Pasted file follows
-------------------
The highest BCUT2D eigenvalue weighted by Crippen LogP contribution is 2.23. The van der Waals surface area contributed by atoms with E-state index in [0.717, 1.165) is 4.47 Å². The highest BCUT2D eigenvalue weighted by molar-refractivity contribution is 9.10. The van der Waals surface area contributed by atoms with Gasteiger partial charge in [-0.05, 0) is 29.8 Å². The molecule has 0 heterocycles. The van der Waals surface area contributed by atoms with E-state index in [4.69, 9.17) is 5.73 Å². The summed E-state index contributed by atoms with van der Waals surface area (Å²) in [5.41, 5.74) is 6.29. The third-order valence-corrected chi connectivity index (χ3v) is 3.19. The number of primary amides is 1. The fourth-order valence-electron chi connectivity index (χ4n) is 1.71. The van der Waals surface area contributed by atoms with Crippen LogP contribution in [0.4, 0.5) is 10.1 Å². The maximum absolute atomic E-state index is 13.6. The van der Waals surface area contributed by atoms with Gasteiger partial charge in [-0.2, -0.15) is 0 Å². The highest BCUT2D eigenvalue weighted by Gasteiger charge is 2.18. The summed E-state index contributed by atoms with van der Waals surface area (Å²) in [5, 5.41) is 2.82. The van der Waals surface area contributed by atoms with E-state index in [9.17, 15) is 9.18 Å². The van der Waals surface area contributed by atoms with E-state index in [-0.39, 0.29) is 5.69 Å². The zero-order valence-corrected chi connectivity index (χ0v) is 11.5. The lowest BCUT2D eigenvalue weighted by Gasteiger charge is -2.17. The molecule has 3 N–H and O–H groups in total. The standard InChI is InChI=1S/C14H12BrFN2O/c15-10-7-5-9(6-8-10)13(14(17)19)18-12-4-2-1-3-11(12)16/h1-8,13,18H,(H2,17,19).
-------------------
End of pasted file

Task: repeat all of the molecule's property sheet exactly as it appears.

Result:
The highest BCUT2D eigenvalue weighted by Crippen LogP contribution is 2.23. The van der Waals surface area contributed by atoms with E-state index in [0.717, 1.165) is 4.47 Å². The highest BCUT2D eigenvalue weighted by molar-refractivity contribution is 9.10. The van der Waals surface area contributed by atoms with Gasteiger partial charge in [-0.05, 0) is 29.8 Å². The molecule has 0 heterocycles. The van der Waals surface area contributed by atoms with E-state index in [4.69, 9.17) is 5.73 Å². The summed E-state index contributed by atoms with van der Waals surface area (Å²) in [5.41, 5.74) is 6.29. The third-order valence-corrected chi connectivity index (χ3v) is 3.19. The number of primary amides is 1. The fourth-order valence-electron chi connectivity index (χ4n) is 1.71. The van der Waals surface area contributed by atoms with Crippen LogP contribution in [0.4, 0.5) is 10.1 Å². The maximum absolute atomic E-state index is 13.6. The van der Waals surface area contributed by atoms with Gasteiger partial charge in [-0.2, -0.15) is 0 Å². The highest BCUT2D eigenvalue weighted by Gasteiger charge is 2.18. The summed E-state index contributed by atoms with van der Waals surface area (Å²) in [5, 5.41) is 2.82. The van der Waals surface area contributed by atoms with E-state index in [9.17, 15) is 9.18 Å². The van der Waals surface area contributed by atoms with E-state index in [-0.39, 0.29) is 5.69 Å². The zero-order valence-corrected chi connectivity index (χ0v) is 11.5. The lowest BCUT2D eigenvalue weighted by Gasteiger charge is -2.17. The molecule has 3 N–H and O–H groups in total. The standard InChI is InChI=1S/C14H12BrFN2O/c15-10-7-5-9(6-8-10)13(14(17)19)18-12-4-2-1-3-11(12)16/h1-8,13,18H,(H2,17,19).